They are about to become even bigger. This summer, the religious promotions will hit Major League Baseball. The Atlanta Braves are planning three Faith Days this season, the Arizona Diamondbacks one. The Florida Marlins have tentatively scheduled a Faith Night for September.”

I find this sort of sports/religion merger a relatively clear and obvious one, but disturbing all the same.

Thoughts?

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Doug

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Posted: 03 June 2006 05:03 AM   [ Ignore ]   [ # 2 ]
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Re: Sport and Religion.

Hello Fayzal and thanks for your response.

[quote author=“mfmahamed”]The sports team and any other team in your comparison uses rational means to beat the other team, even to the extent of using violence.

Yet “team religion” uses the most irrational means of overpowering its opponent and often wins by this means. What I mean is that the use of religion to sometimes overpower or convince opponents is the most irrational means available.

Yes, I certainly agree that the religion itself is irrational. Yet often the means of “converting” people is rational—give food, give shelter; often missionaries are very kind to people (which can be a good thing) in order to convert them more easily.

There is a well-known psychological law in marketing: the law of reciprocation ... basically, if you want someone to do something big for you, you start by giving something small. So, the Hare Krishnas would start a conversation by giving you a flower. Many gypsies in Spain will start a sales pitch by giving you a sprig of rosemary. Professor of psychology Robert Cialdini explains this technique very well in his book Influence: the Psychology of Persuasion. He says: “The rule [of reciprocation] says that we should try to repay, in kind, what another person has provided us. ... sociologists such as Alvin Goldner can report that there is no human society that does not subscribe to this rule.” (pp. 17-18 ).

So, missionaries invoke the rule of reciprocation: they do nice things for people (building houses, giving food, etc.) knowing, very rationally I would claim, that this will set up a psychological pressure for the recipients to reciprocate by converting.

So the methods that religions use to “win” are often rational methods. But in the final analysis, of course, there are no rules to the religion game, in the same way that there are rules to how to play and win at football ...

I would only add that sports are equally irrational at the deepest levels. There is no point in getting a white ball into a net except to “win the game”.

[quote author=“mfmahamed”]Secondly in normal team experience loyalty to the team is measured in rational terms i.e by being in a winning team, by receiving payment or incentives or even by being with a group of freinds. These are rational reasons.

In religion however, rationalism seems to go overboard. You get the believer often joining “TEAM RELIGION” on very irrational terms and yet often sticks to a losing team for no RATIONAL reason.

Well, it is a universal that fans will stick with losing teams forever ... there are even many fans that explicitly LOVE losing teams: they want to root for the underdog. But this is part of what it is to feel you are in a special “in group” ... indeed, feeling embattled and outnumbered often increases this feeling of solidarity. As Benjamin Franklin said during the American revolution, “We must all hang together or we will most assuredly all hang separately.”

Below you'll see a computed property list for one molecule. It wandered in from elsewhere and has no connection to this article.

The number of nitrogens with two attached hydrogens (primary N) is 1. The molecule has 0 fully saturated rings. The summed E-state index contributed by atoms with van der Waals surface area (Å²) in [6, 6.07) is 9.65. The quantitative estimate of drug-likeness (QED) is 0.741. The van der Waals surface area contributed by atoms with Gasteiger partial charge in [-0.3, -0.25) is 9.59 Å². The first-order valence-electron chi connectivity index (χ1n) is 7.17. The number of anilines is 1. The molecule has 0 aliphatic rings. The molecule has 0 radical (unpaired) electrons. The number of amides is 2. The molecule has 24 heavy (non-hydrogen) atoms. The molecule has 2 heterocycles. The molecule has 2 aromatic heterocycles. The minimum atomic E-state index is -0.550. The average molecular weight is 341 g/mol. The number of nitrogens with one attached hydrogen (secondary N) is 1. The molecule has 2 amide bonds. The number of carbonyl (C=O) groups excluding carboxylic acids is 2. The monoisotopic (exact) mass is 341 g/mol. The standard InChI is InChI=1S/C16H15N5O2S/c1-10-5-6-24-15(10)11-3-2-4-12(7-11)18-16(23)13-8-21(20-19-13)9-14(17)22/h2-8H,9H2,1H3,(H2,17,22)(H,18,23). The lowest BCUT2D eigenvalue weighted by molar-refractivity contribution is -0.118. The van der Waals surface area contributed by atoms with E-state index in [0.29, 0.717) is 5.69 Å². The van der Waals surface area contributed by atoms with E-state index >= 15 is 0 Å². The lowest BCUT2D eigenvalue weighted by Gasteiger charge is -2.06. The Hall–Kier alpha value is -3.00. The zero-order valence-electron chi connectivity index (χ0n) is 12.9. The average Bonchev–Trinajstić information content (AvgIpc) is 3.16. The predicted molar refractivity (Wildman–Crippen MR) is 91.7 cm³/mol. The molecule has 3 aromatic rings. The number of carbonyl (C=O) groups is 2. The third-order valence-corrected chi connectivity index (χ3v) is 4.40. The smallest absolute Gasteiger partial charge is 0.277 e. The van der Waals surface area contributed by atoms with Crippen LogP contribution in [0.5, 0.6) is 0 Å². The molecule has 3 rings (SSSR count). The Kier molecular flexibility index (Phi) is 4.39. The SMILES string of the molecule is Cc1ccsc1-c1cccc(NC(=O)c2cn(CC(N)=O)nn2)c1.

:wink:

But yes, I certainly agree that being on the “winning” team helps morale; it also helps if your teammates are your friends.

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Posted: 03 June 2006 05:45 AM   [ Ignore ]   [ # 3 ]
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The importance of being kind

dorgsmith wrote
Yes, I certainly agree that the religion itself is irrational. Yet often the means of “converting” people is rational—give food, give shelter; often missionaries are very kind to people (which can be a good thing) in order to convert them more easily.

There is a well-known psychological law in marketing the law of reciprocation ... basically, if you want someone to do something big for you, you start by giving something small. So, the Hare Krishnas would start a conversation by giving you a flower. Many gypsies in Spain will start a sales pitch by giving you a sprig of rosemary. Professor of psychology Robert Cialdini explains this technique very well in his book Influence the Psychology of Persuasion. He says “The rule [of reciprocation] says that we should try to repay, in kind, what another person has provided us. ... sociologists such as Alvin Goldner can report that there is no human society that does not subscribe to this rule.” (pp. 17-18 ).

So, missionaries invoke the rule of reciprocation they do nice things for people (building houses, giving food, etc.) knowing, very rationally I would claim, that this will set up a psychological pressure for the recipients to reciprocate by converting.”

I agree that being kind is a good thing. We should always be as kind to others as we possibly can be. i believe that if we are to convert people to Secular Humanism we must be better than Christians, Jews, Muslims and the others—kinder, more considerate, more compassionate and more loving.
Bob